Refining models of fibrotic lung disease

Idiopathic pulmonary fibrosis (IPF) is a chronic, progressive, fibrotic lung disease of unknown aetiology with a median survival of less than 3 years and no proven, effective therapy. Furthermore, there has been a progressive increase in the incidence of IPF since the early 1980s. A major bottleneck in IPF research is the absence of a pre-clinical model that accurately predicts the response to treatment in IPF.

Current models have been effective in understanding various mechanisms involved in IPF pathogenesis, but the data have been poorly translatable into the clinical domain. The aim of these studies is to develop translation pre-clinical models of IPF whilst refining, reducing and eventually replacing the use of existing animal models of disease. We will achieve this by 1) refining our current rodent lung slice model so that it can model lung fibrosis, 2) optimise imaging modalities that are clinically translatable and non-terminal thus reducing the numbers of animals required and 3) develop a human lung slice model of fibrosis such that the rodent model may eventually be replaced completely. Specifically we will harvest lung tissue slices and injure them ex-vivo, as well as injuring the lungs of rodents in vivo prior to harvesting slices to perform ex vivo experiments. Having developed the lung slice model of fibrosis ex vivo we will cross validate the data with conventional models of fibrosis, and optimise functional MRI technology to permit non-terminal imaging and lung-function measurements.

These studies will also generate more translatable outcome measures than conventional histological and biochemical measures of pulmonary fibrosis. Finally, in collaboration with the Manchester Lung Transplant Centre we will develop a human lung slice model of fibrosis analogous to the rodent slice model. These studies will facilitate improved translation of pre-clinical studies as well as reducing the number of animals required in these studies.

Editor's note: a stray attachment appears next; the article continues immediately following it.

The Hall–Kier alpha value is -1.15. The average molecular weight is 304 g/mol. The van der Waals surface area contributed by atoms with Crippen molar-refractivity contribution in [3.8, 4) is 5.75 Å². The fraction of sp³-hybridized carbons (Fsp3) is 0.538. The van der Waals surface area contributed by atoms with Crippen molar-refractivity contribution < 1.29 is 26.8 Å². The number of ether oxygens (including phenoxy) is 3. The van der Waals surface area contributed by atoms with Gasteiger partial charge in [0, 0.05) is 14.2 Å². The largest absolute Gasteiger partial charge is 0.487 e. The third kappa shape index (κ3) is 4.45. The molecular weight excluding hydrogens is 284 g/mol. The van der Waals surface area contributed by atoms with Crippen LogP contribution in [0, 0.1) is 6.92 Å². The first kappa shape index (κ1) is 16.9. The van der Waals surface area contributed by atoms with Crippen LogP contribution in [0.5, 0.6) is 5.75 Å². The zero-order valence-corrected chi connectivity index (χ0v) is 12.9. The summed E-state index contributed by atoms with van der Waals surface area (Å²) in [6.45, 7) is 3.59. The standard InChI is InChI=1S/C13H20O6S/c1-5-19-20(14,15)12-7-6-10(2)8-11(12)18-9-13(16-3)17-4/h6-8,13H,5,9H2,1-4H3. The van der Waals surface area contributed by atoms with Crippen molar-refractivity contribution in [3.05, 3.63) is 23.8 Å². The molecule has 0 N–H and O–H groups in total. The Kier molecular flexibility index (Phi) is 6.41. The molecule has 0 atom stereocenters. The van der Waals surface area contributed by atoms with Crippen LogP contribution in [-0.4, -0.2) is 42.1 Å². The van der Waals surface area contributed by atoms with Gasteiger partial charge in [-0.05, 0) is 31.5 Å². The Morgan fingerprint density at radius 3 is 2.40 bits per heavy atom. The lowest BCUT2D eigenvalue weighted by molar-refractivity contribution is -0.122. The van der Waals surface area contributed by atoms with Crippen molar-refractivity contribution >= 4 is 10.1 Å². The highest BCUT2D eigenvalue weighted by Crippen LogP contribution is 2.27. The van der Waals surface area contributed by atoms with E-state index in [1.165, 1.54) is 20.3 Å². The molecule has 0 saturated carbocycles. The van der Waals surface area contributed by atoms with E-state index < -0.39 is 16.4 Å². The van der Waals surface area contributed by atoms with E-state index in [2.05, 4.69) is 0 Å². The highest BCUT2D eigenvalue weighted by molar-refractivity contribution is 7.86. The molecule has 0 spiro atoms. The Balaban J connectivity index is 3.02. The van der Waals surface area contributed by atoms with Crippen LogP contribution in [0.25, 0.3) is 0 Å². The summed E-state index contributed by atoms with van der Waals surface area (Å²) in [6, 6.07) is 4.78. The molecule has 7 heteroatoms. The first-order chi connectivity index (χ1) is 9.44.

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Jenkins RG et al. (2017). An Official American Thoracic Society Workshop Report: Use of Animal Models for the Preclinical Assessment of Potential Therapies for Pulmonary Fibrosis. American Journal of Respiratory Cell and Molecular Biology 56(5):667-79. doi: 10.1165/rcmb.2017-0096st

John AE et al. (2017). Methods for the Assessment of Active Transforming Growth Factor-β in Cells and Tissues. In: Rittié L. (eds) Fibrosis. Methods in Molecular Biology, vol 1627. Humana Press, New York, NY doi: 10.1007/978-1-4939-7113-8_23

Habgood AN et al. (2016). Secretory leukocyte protease inhibitor gene deletion alters bleomycin-induced lung injury, but not development of pulmonary fibrosis. Laboratory Investigation 96(6):623-31. doi: 10.1038/labinvest.2016.40

John AE et al. (2016). Loss of epithelial Gq and G11 signaling inhibits TGFβ production but promotes IL-33-mediated macrophage polarization and emphysema. Science Signaling 9(451):ra104. doi: 10.1126/scisignal.aad5568

Lilburn DM et al. (2016). Investigating lung responses with functional hyperpolarized xenon-129 MRI in an ex vivo rat model of asthma. Magnetic Resonance in Medicine 76(4):1224-35. doi: 10.1002/mrm.26003

Tatler AL et al. (2016). Amplification of TGFβ Induced ITGB6 Gene Transcription May Promote Pulmonary Fibrosis. PloS One 11(8):e0158047. doi: 10.1371/journal.pone.0158047

Tatler AL et al. (2016). Caffeine inhibits TGFβ activation in epithelial cells, interrupts fibroblast responses to TGFβ, and reduces established fibrosis in ex vivo precision-cut lung slices. Thorax (6):565-7. doi: 10.1136/thoraxjnl-2015-208215

Tatler AL et al. (2016). Reduced Ets domain-containing protein Elk1 promotes pulmonary fibrosis via increased Integrin αvβ6 expression. J Biol Chem. 291(18):9540-53. doi: 10.1074/jbc.M115.692368

Porte J and Jenkins G (2014). Assessment of the effect of potential antifibrotic compounds on total and αVβ6 integrin-mediated TGF-β activation. Pharmacol Res Perspect. 2(4):e00030. doi: 10.1002/prp2.30

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Project grant

Status

Closed

Principal investigator

Dr Gisli Jenkins

Institution

University of Nottingham

Co-Investigator

Professor Ian Hall
Dr Simon Johnson
Dr Robin John McAnulty
Professor Thomas Meersmann

Grant reference number

G1100564/1

Award date

Nov 2011 - Feb 2015

Grant amount

£443,881